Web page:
500 kHz794.5710.783.79−0.484
 1 MHz5256.33951.11305.2−1.239
 2.5 MHz32562332.6923.48−1.448
 5 MHz141.2888.7352.55−2.02
Average input voltages from full minimum to maximum range
 500 kHz381.76335.1746.59−0.567
 1 MHz1297.9964.86333.04−1.29
 2.5 MHz1019.8791.85227.95−1.102
 5 MHz172.1114.0658.04−1.789

Values were recorded at the maximum input voltage and as an average of a range of input voltages that encompassed their full minimum to maximum range.

FIG. 4.
FIG. 4.

Data for the 500-kHz transducer. A: XY cross-sectional pseudocolor pressure profiles at Z maximum. B: FWHM outline of the pressure map (large circles) and corresponding centroid (small circles). C: YY plot showing pressure in pascals (blue values) and attenuation through the prosthesis as compared to free water in decibels (red values) as a function of input voltage. The solid line is the recording in free water and the dashed line is the recording through the prosthesis. D: Pressure scan in Z access normalized to peak pressure. Zero on the X axis denotes a pressure peak in the Z plane found in free water. Negative values represent being closer to the transducer exit plane. Figure is available in color online only.

FIG. 5.
FIG. 5.

Data for the 1-MHz transducer. A: XY cross sectional pseudocolor pressure profiles at Z maximum. B: FWHM outline of the pressure map (large circles) and corresponding centroid (small circles). C: YY plot showing pressure in pascals (blue values) and attenuation through the prosthesis as compared to free water in decibels (red values) as a function of input voltage. The solid line is the recording in free water and the dashed line is the recording through the prosthesis. D: Pressure scan in Z access normalized to peak pressure. Zero on the X axis denotes a pressure peak in the Z plane found in free water. Negative values represent being closer to the transducer exit plane. Figure is available in color online only.

FIG. 6.
FIG. 6.

Data for the 2.5-MHz transducer. A: XY cross-sectional pseudocolor pressure profiles at Z maximum. B: FWHM outline of the pressure map (large circles) and corresponding centroid (small circles). C: YY plot showing pressure in pascals (blue values) and attenuation through the prosthesis as compared to free water in decibels (red values) as a function of input voltage. The solid line is the recording in free water and the dashed line is the recording through the prosthesis. D: Pressure scan in Z access normalized to peak pressure. Zero on the X axis denotes a pressure peak in the Z plane found in free water. Negative values represent being closer to the transducer exit plane. Figure is available in color online only.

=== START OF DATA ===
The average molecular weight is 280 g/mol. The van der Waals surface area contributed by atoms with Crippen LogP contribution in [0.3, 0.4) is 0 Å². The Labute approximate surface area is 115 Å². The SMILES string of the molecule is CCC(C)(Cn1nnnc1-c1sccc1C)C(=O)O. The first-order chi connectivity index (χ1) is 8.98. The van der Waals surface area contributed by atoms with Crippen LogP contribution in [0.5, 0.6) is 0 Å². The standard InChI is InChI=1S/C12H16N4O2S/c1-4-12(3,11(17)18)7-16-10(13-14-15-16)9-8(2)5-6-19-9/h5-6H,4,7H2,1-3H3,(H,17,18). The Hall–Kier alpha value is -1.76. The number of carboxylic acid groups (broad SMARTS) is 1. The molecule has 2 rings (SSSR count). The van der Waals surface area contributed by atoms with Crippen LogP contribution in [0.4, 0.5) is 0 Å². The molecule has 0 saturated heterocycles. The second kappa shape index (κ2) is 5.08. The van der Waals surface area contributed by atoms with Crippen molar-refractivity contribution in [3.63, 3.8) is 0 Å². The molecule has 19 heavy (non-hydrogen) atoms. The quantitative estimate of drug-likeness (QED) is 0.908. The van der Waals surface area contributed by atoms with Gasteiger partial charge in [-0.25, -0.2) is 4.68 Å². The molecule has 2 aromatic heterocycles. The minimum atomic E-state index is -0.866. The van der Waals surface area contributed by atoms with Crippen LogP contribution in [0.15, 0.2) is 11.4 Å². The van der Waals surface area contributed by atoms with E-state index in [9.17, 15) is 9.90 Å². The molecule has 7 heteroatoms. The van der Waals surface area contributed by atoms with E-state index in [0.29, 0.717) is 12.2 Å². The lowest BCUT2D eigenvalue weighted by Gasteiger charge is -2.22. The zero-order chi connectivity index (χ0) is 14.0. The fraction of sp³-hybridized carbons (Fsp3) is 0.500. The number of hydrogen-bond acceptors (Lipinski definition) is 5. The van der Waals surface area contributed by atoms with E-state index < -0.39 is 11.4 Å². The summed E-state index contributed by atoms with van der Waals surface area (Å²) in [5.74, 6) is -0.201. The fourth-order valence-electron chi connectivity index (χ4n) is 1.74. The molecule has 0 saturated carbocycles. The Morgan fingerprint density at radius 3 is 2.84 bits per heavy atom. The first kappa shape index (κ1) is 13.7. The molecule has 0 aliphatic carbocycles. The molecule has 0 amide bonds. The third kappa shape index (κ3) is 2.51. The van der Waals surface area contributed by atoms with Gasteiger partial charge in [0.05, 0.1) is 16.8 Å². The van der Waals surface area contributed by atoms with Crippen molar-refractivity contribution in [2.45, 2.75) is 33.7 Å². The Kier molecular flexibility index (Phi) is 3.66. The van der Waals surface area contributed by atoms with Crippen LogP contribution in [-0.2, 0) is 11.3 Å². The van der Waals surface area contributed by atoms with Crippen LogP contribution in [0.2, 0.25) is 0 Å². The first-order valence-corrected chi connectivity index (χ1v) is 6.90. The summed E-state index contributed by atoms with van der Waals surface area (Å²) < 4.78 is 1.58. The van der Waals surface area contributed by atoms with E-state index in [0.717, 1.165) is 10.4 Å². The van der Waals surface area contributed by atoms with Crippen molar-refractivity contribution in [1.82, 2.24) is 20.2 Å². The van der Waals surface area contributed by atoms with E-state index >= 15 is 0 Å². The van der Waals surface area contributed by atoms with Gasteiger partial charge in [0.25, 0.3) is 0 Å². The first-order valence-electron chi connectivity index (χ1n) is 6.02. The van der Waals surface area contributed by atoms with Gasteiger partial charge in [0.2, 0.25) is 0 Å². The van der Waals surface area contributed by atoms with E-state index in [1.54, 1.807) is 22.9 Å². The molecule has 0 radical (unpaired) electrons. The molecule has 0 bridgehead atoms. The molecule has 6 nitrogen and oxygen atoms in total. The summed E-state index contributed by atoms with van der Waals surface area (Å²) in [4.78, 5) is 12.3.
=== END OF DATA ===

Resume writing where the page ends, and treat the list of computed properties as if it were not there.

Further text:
FIG. 7.
FIG. 7.

Data for the 5-MHz transducer. A: XY cross-sectional pseudocolor pressure profiles at Z maximum. B: FWHM outline of the pressure map (large circles) and corresponding centroid (small circles). C: YY plot showing pressure in pascals (blue values) and attenuation through the prosthesis as compared to free water in decibels (red values) as a function of input voltage. The solid line is the recording in free water and the dashed line is the recording through the prosthesis. D: Pressure scan in Z access normalized to peak pressure. Zero on the X axis denotes a pressure peak in the Z plane found in free water. Figure is available in color online only.

Clinical Transducer

For the linear clinical probe, we measured the XY pressure map at the indicated focal length and a Z line scan to assess how the prosthesis affects the area and Z axis pressure profile. We found that the prosthesis resulted in a decrease in area of the FWHM of the pressure map at the Z focus from 404.85 mm2 to 206.45 mm2 (Fig. 8A and B). Interestingly, the pressure profile in the Z axis was considerably different through the prosthesis as compared to free water, where the pressure increased about 5 mm in the Z axis around for the prosthesis scan relative to the free-water scan (Fig. 8D). This is evident in the pseudocolor XY (Fig. 8A and B), where the pressure is more uniform across the Y axis for the prosthesis as compared to the free water that displays peak pressures at the ends of the Y axis only. As tested here, the prosthesis appears to shorten the field in the X axis, which creates a more uniform pressure profile and smaller FWHM area.

FIG. 8.
FIG. 8.

Data for imaging transducer. A: XY cross-sectional pseudocolor normalized pressure profiles at Z maximum. B: Difference map (free water minus prosthesis) of images in panel A. C: FWHM outline of the pressure map. D: Pressure scan in Z access normalized to peak pressure. Zero on the X axis denotes a pressure peak in the Z plane found in free water. Negative values represent being closer to the transducer exit plane. Figure is available in color online only.

In Vivo Ultrasound Imaging